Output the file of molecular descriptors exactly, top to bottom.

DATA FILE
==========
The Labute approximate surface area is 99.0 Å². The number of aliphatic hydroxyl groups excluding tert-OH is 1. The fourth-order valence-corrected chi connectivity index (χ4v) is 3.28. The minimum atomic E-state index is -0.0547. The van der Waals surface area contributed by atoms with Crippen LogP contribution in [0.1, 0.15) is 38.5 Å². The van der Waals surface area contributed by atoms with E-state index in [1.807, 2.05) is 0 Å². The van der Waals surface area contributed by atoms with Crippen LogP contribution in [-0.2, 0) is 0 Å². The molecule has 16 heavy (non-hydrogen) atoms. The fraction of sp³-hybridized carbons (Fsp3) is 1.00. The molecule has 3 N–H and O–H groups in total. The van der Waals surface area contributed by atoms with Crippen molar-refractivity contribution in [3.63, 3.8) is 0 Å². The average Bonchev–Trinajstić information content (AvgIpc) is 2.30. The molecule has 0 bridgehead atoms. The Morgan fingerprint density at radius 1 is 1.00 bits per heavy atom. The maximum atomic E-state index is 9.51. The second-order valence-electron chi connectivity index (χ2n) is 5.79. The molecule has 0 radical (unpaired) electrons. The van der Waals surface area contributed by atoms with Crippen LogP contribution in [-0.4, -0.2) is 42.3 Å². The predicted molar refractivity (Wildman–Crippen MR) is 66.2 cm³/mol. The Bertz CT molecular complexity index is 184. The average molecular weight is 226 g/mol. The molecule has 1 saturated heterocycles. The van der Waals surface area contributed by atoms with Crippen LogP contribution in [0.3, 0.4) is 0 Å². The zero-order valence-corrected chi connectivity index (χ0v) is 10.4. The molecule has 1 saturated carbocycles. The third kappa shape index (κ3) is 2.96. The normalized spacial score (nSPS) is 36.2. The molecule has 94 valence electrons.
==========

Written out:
The Labute approximate surface area is 99.0 Å². The number of aliphatic hydroxyl groups excluding tert-OH is 1. The fourth-order valence-corrected chi connectivity index (χ4v) is 3.28. The minimum atomic E-state index is -0.0547. The van der Waals surface area contributed by atoms with Crippen LogP contribution in [0.1, 0.15) is 38.5 Å². The van der Waals surface area contributed by atoms with E-state index in [1.807, 2.05) is 0 Å². The van der Waals surface area contributed by atoms with Crippen LogP contribution in [-0.2, 0) is 0 Å². The molecule has 16 heavy (non-hydrogen) atoms. The fraction of sp³-hybridized carbons (Fsp3) is 1.00. The molecule has 3 N–H and O–H groups in total. The van der Waals surface area contributed by atoms with Crippen molar-refractivity contribution in [3.63, 3.8) is 0 Å². The average Bonchev–Trinajstić information content (AvgIpc) is 2.30. The molecule has 0 bridgehead atoms. The Morgan fingerprint density at radius 1 is 1.00 bits per heavy atom. The maximum atomic E-state index is 9.51. The second-order valence-electron chi connectivity index (χ2n) is 5.79. The molecule has 0 radical (unpaired) electrons. The van der Waals surface area contributed by atoms with Crippen LogP contribution in [-0.4, -0.2) is 42.3 Å². The predicted molar refractivity (Wildman–Crippen MR) is 66.2 cm³/mol. The Bertz CT molecular complexity index is 184. The average molecular weight is 226 g/mol. The molecule has 1 saturated heterocycles. The van der Waals surface area contributed by atoms with Crippen LogP contribution in [0.3, 0.4) is 0 Å². The zero-order valence-corrected chi connectivity index (χ0v) is 10.4. The molecule has 1 saturated carbocycles. The third kappa shape index (κ3) is 2.96. The normalized spacial score (nSPS) is 36.2. The molecule has 94 valence electrons.